Increasing N:P supply ratios resulted in an increased zoospore production rate and production efficiency (Figures 4A,B). These results are in contrast to earlier findings of an experiment that showed that under P-limitation (and presumably high N:P) zoospore production decreased (Bruning, 1991). It might be possible that the chytrid species (R. planktonicum Canter emend.) used in the experiment by Bruning (1991) has higher P-requirements, and therefore suffered more from P-limitation. Or, because the chytrid in our experiment can potentially infect and exploit multiple adjacent cells within one cyanobacterial filament (Canter and Lund, 1951), it might be less vulnerable to nutrient limitation. In other words, the chytrid might continue infecting adjacent cells until it has consumed sufficient nutrients to complete an infection cycle. However, this is only profitable if the energetic costs of growing rhizoids and producing degrading enzymes to invade host cells balance the gains with respect to resource acquisition.
Under low N:P conditions, the parasite zoospores were fewer but contained more C, as well as N and P as compared to the control (Figure 2D). Although we did not assess zoospore size in this experiment directly, increases in elemental contents do suggest that the chytrid produced larger zoospores. Zoospore size of the used chytrid was shown to vary from 2.84 to 5.36 μm under control growth conditions (Supplementary Material), and variation in spore size was also shown in other studies describing shifts in spore size with climatic conditions (Kauserud et al., 2008, 2011). Presumably, larger zoospores facilitate zoospore survival time, since they can contain more lipids and fatty acids that might represent an energy source to fuel zoospore metabolism (Steinhoff et al., 2011). A longer spore survival time may be particularly favorable at lower host densities, and may explain the unaltered chytrid infections in the low N:P treatment. Conversely, in the high N:P conditions, more zoospores were produced per host biomass but contained less C, N and P per zoospore, suggesting that they were smaller. These findings are supported by earlier observations indicating that the efficiency of spore production by a parasitic dinoflagellate is increased under high N:P conditions, which might result in a higher transmission to new hosts under high host density conditions (Yih and Coats, 2000).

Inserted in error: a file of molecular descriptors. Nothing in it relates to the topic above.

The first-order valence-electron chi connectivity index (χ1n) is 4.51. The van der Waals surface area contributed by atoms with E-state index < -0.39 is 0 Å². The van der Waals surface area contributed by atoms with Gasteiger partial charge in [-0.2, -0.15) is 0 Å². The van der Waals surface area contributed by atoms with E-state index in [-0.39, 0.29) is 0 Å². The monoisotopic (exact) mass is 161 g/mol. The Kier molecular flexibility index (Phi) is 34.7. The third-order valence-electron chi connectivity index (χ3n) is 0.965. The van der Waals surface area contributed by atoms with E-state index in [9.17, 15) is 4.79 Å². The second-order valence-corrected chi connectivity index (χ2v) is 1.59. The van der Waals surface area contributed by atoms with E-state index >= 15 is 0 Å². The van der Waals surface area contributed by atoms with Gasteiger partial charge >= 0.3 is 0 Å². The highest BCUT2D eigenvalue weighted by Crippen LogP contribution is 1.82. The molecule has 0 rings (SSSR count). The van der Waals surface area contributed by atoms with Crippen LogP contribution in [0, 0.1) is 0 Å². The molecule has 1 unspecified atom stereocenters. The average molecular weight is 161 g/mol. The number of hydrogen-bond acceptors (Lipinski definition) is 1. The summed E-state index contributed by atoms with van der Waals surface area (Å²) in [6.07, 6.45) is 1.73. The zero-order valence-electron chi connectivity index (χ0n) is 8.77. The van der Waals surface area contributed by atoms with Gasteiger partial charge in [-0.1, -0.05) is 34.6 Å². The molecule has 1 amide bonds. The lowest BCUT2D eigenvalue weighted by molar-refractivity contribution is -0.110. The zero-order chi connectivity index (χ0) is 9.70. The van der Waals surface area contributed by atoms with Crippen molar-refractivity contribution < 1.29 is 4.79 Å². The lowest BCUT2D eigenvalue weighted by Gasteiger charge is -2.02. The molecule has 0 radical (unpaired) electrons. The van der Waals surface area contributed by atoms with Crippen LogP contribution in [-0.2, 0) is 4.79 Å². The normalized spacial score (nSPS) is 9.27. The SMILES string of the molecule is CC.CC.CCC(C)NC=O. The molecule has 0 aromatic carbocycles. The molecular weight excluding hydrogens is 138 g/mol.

At low N:P supply the chytrid seems to produce a low amount of large zoospores, while at high N:P supply it produced a higher amount of small zoospores. The chytrid thus possibly produced smaller spores with a higher production efficiency (Figure 4C), suggesting a trade-off between size and production rate as well as success of infection. In other words, larger spores may survive longer providing the chytrid more time to find a suitable host under low host density conditions, while smaller ones survive less long but due to their high numbers achieve a higher infection transmission in high host density conditions. A trade-off between organism size and growth rate has also been reported for various other organisms, including phytoplankton (Nielsen, 2006) and zooplankton (Stemberger and Gilbert, 1985). Moreover, a trade-off between zoospore survival time and production rate was observed in another chytrid, the amphibian killing fungus Batrachochytrium dendrobatidis (Woodhams et al., 2008). Thus, changes in host N:P stoichiometry may affect the growth strategy of the parasite, following a more general trade-off between cell size and production rates (Figure 4C). Such changes can have consequences not only for the infection dynamics, but also for higher trophic levels that are provided with either many smaller zoospores, or fewer larger ones.
As expected, intracellular MC content closely followed the relative availability of N, and thus increased with cellular N:P ratios (Figure 5). These results are in line with earlier work, showing a strong dependency of MC contents on N availability (Van de Waal et al., 2009, 2010). In the treatment with high N:P supply and high MC production, however, zoospore production (Figure 4A) and infection rate (Table 1) were highest. Additionally, in the low N:P treatment, MC contents was lowest while zoospore production and infection rate were not different from the control. So, there was no clear relation between intracellular MC content and chytrid proliferation. Possibly, a considerable fraction of the total MC might be bound to proteins of cyanobacterial cells (Zilliges et al., 2011), which were not included in our extraction processes. Furthermore, Planktothrix may produce other oligopeptides that play a role in parasite defense systems (Sønstebø and Rohrlack, 2011; Rohrlack et al., 2013), which were not analyzed here.